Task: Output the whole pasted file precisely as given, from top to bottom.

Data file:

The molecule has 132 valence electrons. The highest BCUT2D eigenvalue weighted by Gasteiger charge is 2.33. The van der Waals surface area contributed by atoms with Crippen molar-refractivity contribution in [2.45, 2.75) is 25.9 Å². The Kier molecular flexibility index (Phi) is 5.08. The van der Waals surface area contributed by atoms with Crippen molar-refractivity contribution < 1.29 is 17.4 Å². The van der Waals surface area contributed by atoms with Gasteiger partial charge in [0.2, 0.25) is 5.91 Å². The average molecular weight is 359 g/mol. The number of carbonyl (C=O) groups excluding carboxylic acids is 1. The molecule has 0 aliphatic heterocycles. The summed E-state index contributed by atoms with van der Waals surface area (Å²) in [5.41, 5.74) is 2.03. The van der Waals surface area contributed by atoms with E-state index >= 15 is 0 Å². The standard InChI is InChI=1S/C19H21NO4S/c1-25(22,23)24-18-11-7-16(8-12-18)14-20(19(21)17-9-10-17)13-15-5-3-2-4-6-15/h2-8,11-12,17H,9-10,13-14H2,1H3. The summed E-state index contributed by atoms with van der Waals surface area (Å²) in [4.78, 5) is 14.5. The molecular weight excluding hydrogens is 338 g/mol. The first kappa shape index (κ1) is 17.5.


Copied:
The molecule has 132 valence electrons. The highest BCUT2D eigenvalue weighted by Gasteiger charge is 2.33. The van der Waals surface area contributed by atoms with Crippen molar-refractivity contribution in [2.45, 2.75) is 25.9 Å². The Kier molecular flexibility index (Phi) is 5.08. The van der Waals surface area contributed by atoms with Crippen molar-refractivity contribution < 1.29 is 17.4 Å². The van der Waals surface area contributed by atoms with Gasteiger partial charge in [0.2, 0.25) is 5.91 Å². The average molecular weight is 359 g/mol. The number of carbonyl (C=O) groups excluding carboxylic acids is 1. The molecule has 0 aliphatic heterocycles. The summed E-state index contributed by atoms with van der Waals surface area (Å²) in [5.41, 5.74) is 2.03. The van der Waals surface area contributed by atoms with E-state index >= 15 is 0 Å². The standard InChI is InChI=1S/C19H21NO4S/c1-25(22,23)24-18-11-7-16(8-12-18)14-20(19(21)17-9-10-17)13-15-5-3-2-4-6-15/h2-8,11-12,17H,9-10,13-14H2,1H3. The summed E-state index contributed by atoms with van der Waals surface area (Å²) in [4.78, 5) is 14.5. The molecular weight excluding hydrogens is 338 g/mol. The first kappa shape index (κ1) is 17.5.